Industry experts: Copyright requires 'delicate balance'
By Zhang Zhao (China Daily)
Updated: 2015-12-23

Although the Internet has brought about challenges to intellectual property protection, it also promotes creativity, according to officials, scholars and industry insiders at an intellectual property forum during the second World Internet Conference last week in Wuzhen, Zhejiang province.

"The Internet is a big animal for copyright owners. They don't know how to handle it," said Edward Sigei, executive director and chief legal counsel of the Kenya Copyright Board. "The Internet is full of technologies that brings new challenges all the time.

"Copyright is a delicate balance between the authors and public rights," he said. "We already have seen many new models developed to pay the authors, but the system borrows heavily from the physical era, and probably needs to be changed."

"The Internet has revolutionized the way we access and use copyrighted works, presenting challenges to governments, lawmakers and enforcement officials alike," said Armando Benitez, legal general director at Televisa, the largest mass media group in Mexico. "At the same time, the Internet has increased the opportunities to develop new markets and to expand geographical boundaries traditionally set up for the use of such copyrighted works."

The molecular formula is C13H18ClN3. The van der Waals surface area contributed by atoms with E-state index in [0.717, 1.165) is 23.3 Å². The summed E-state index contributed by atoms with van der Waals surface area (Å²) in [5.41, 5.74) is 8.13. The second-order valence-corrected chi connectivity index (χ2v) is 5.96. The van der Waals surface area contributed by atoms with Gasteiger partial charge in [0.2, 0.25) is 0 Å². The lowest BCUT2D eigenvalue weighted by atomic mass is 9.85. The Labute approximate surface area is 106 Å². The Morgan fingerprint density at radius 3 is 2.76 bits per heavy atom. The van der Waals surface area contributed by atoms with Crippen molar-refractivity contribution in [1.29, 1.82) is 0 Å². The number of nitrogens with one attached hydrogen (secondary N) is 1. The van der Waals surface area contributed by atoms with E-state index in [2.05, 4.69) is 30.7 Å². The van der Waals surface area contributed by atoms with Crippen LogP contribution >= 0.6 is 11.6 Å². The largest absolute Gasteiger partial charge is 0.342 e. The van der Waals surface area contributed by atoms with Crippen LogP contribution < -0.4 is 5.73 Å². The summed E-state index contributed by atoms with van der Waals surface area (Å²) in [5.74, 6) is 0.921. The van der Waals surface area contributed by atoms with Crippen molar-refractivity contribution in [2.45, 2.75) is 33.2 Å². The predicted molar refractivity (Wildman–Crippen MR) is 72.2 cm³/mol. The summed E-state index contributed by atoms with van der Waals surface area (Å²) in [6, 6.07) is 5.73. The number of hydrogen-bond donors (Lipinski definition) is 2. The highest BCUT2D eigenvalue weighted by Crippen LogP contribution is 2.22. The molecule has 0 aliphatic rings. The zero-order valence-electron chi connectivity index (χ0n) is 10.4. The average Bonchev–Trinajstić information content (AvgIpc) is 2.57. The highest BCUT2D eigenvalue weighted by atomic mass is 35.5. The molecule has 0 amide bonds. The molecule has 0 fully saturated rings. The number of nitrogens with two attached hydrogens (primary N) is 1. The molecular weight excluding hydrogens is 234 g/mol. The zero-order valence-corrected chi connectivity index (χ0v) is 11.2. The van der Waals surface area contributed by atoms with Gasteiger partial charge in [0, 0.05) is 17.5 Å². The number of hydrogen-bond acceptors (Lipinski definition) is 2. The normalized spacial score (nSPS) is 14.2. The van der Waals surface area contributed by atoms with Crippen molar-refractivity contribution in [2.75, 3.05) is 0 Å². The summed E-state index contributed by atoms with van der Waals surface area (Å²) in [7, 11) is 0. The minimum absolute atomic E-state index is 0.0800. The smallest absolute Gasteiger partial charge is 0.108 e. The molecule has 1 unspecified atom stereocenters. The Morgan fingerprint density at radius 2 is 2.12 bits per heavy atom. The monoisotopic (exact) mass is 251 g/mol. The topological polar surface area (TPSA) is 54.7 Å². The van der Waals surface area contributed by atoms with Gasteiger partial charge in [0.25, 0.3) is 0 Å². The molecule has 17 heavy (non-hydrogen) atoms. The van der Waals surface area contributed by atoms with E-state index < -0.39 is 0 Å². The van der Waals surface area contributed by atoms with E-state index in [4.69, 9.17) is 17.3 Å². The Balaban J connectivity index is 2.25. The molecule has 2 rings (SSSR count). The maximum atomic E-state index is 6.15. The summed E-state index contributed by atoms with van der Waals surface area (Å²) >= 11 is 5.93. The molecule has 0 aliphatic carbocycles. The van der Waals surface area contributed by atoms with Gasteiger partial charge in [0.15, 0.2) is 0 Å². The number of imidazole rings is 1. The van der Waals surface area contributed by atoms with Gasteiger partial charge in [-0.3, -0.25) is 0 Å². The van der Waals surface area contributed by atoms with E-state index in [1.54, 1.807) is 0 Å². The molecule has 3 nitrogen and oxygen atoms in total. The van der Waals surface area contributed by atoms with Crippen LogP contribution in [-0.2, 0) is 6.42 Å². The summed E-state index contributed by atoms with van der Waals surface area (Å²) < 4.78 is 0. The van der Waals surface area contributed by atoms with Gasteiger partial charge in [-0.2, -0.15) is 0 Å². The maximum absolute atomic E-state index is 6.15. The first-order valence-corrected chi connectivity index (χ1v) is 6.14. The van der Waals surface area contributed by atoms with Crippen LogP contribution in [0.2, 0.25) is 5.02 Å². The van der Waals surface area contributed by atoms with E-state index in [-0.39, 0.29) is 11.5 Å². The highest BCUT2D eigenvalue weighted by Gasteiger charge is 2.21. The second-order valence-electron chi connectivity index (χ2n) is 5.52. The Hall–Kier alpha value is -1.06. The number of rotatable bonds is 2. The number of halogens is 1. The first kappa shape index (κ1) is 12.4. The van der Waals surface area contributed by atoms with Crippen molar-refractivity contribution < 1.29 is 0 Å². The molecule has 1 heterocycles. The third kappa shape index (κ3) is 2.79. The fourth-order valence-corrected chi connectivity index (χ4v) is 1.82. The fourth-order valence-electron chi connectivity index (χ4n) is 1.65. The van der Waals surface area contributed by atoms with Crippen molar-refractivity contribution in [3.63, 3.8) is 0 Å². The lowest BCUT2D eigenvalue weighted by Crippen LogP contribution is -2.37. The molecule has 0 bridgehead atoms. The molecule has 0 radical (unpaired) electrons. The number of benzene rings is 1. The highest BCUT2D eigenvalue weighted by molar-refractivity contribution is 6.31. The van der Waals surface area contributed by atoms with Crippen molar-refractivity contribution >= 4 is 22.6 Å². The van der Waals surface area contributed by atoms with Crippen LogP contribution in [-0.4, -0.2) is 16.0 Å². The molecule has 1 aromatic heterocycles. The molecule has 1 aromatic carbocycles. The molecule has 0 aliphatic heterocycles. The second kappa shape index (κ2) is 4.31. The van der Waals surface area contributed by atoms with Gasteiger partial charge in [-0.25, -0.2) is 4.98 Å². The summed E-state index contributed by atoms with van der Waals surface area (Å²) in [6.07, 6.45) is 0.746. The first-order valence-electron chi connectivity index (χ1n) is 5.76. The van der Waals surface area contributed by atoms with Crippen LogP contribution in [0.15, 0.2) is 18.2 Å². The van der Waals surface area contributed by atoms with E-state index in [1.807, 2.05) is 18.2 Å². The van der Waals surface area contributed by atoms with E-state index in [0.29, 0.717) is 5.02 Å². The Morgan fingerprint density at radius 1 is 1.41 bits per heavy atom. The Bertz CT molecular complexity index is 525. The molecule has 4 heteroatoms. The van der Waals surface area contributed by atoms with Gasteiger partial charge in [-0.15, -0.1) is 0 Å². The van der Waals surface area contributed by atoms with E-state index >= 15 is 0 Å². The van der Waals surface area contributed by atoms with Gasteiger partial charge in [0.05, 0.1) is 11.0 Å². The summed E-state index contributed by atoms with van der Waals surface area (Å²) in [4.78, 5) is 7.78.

The effort to fight piracy has involved huge amount of resources, "which could have been invested in the creation of better and newer content or in the production of innovative and creative works", Benitez said.

Industry experts: Copyright requires 'delicate balance'

"The reasons to protect creative works go beyond economic reasons," he said. "The works subject to copyright protection are part of the way we build our own culture and knowledge, and are essential to create local and universal values. They extend beyond borders, and shape the way we see ourselves and the way the world sees us."

Benitez said the history of copyright laws is one of continuous evolution and change in the phases of technological advances, and the development of the Internet should not be seen as a deterrent or threat. "On the contrary, copyright and the Internet should be seen as complementary and interlinked with respect to each other, and with respect to the potential growth that one may offer the other.

"Retaining a meaningful copyright system that continues to drive the production of creative works, while preserving the innovative power of the Internet and the free flow of information are key policy issues that remain at the forefront of several jurisdictions that seek to maintain an appropriate balance of these policies," he added.

Segio Branco, executive director of the Institute for Technology and Society of Rio de Janeiro in Brazil, used case studies to show that some websites are becoming emerging distribution channels for creative works by offering licensed content.

About 120 long-length movies are made in Brazil each year, but only about 40 are seen by more than 10,000 people in the cinema. "We have a serious distribution problem. Movies are made but not seen," he said. "Independent distribution (on the Internet) is a viable alternative in this case," he said.

"Crowdfunding and general public licenses are simple resources that are available to everybody to help us build a more creative world."


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